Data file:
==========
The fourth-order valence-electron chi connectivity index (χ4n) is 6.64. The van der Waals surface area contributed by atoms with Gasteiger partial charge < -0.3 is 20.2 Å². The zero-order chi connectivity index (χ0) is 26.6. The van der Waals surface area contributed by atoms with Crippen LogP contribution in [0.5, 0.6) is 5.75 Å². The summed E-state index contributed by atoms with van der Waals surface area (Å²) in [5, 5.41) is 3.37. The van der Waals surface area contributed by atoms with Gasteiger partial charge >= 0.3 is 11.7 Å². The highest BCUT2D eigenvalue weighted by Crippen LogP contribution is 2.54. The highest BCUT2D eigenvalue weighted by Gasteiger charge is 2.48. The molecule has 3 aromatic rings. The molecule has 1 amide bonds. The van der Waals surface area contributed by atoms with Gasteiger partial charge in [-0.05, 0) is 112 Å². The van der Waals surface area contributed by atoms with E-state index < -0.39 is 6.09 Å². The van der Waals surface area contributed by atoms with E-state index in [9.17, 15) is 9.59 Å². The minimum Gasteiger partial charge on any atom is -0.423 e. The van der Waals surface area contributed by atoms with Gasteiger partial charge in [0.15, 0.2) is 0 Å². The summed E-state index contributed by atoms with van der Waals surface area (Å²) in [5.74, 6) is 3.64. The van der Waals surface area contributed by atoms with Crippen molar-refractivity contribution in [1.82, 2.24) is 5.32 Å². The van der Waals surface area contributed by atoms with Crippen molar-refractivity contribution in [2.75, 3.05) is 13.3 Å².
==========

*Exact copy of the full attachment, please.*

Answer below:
The fourth-order valence-electron chi connectivity index (χ4n) is 6.64. The van der Waals surface area contributed by atoms with Gasteiger partial charge < -0.3 is 20.2 Å². The zero-order chi connectivity index (χ0) is 26.6. The van der Waals surface area contributed by atoms with Crippen LogP contribution in [0.5, 0.6) is 5.75 Å². The summed E-state index contributed by atoms with van der Waals surface area (Å²) in [5, 5.41) is 3.37. The van der Waals surface area contributed by atoms with Gasteiger partial charge >= 0.3 is 11.7 Å². The highest BCUT2D eigenvalue weighted by Crippen LogP contribution is 2.54. The highest BCUT2D eigenvalue weighted by Gasteiger charge is 2.48. The molecule has 3 aromatic rings. The molecule has 1 amide bonds. The van der Waals surface area contributed by atoms with Gasteiger partial charge in [-0.05, 0) is 112 Å². The van der Waals surface area contributed by atoms with E-state index < -0.39 is 6.09 Å². The van der Waals surface area contributed by atoms with E-state index in [9.17, 15) is 9.59 Å². The minimum Gasteiger partial charge on any atom is -0.423 e. The van der Waals surface area contributed by atoms with Gasteiger partial charge in [0.15, 0.2) is 0 Å². The summed E-state index contributed by atoms with van der Waals surface area (Å²) in [5.74, 6) is 3.64. The van der Waals surface area contributed by atoms with Crippen molar-refractivity contribution in [1.82, 2.24) is 5.32 Å². The van der Waals surface area contributed by atoms with Crippen molar-refractivity contribution in [2.75, 3.05) is 13.3 Å².